24. Still’s plight was in the moment plus he and his daughter reaped the benefits before, during and after the season. Iron Head passed 9 years ago. If every player wanted to feel nostalgic every year, there’d be silliness going down every game. I sure the heck can’t promote any personal issue at work…because the boss says so. Buy a billboard, hang a sign in your yard,start a foundation, but don’t make it out like your employer is a villain because you get the feels every so often.

  25. kevo95 says:
    Oct 20, 2015 4:28 PM

    The league need to shut there mouth and open there mind ,this isn’t affecting any players ,and it definitely doesn’t distract players so let it be
    What about cheater Brady
    It’s hard to support someone’s position if they cannot or refuse to put full sentences together into a coherent thought.

    A ‘C’ in any high school English class should be considered an ‘F’.

  26. Also, what was advertised on make-a-wish with a player wearing a rubber wristband to support a great cause and a sick child.

    The NFL has a brand to protect, and I get that. But things such as a wristband, or eye black should not be punished in any capacity. It is a thoughtful way to support a cause without changing your team uniform (Helmet, jersey, pants, socks and cleats).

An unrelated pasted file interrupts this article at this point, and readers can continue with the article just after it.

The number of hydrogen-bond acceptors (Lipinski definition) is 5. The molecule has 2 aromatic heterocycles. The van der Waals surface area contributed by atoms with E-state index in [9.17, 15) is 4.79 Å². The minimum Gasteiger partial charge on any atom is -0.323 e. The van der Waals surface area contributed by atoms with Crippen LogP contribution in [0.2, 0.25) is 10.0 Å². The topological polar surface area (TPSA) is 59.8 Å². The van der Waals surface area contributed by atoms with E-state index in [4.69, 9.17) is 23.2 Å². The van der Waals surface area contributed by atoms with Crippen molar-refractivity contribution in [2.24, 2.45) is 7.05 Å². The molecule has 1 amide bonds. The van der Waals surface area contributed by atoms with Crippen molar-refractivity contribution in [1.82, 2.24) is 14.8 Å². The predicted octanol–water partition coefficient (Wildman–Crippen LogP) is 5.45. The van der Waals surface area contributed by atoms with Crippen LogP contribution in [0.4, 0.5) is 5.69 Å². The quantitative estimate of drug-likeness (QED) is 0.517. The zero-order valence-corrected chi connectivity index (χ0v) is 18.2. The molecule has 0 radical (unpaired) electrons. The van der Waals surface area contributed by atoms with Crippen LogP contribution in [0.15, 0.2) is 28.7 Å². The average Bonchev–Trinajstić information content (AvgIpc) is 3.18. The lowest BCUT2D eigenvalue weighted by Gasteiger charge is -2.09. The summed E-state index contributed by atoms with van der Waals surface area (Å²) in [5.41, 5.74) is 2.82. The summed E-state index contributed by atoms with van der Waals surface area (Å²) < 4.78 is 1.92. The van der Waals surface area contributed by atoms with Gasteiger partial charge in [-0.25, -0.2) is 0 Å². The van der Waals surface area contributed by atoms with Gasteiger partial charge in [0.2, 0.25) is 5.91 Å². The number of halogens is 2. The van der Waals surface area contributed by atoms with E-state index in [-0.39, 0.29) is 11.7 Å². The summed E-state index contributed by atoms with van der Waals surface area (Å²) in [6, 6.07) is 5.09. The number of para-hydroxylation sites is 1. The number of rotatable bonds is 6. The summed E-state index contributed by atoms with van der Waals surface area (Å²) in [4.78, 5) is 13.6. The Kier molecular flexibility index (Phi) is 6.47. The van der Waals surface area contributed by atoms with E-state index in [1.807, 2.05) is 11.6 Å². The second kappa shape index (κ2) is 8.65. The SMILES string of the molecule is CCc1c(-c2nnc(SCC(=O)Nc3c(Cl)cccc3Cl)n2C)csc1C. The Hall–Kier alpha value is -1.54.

Worst case scenario, if they continue to fine the players, all money should be donated to a charity that will fully benefit the families fighting these battles with illness and cancers.

    To fine players for writing non-offensive language on eye black is inhumane and makes the league seem so out of touch.

  27. Just another case in which the league office is making it up to fit their agenda.
    Players should start going to court over all fines. Don’t accept Rogers rulings. Only way the players can try and have some say in this dictatorship eventually by forcing a change in the CBA.

  28. To Roger Goodell, a player’s face is the property of Nike and the rest of the NFL’s big @$$ sponsors.

  29. When a team owner or the spouse die, the entire team wears a patch with the initials on it. How is that any different? As far as a dress code, that’s ridiculous, I see players with color shoes almost every week. The NFL has bigger problems then what the players put on eye black. With substance abuse and domestic violence to state a few.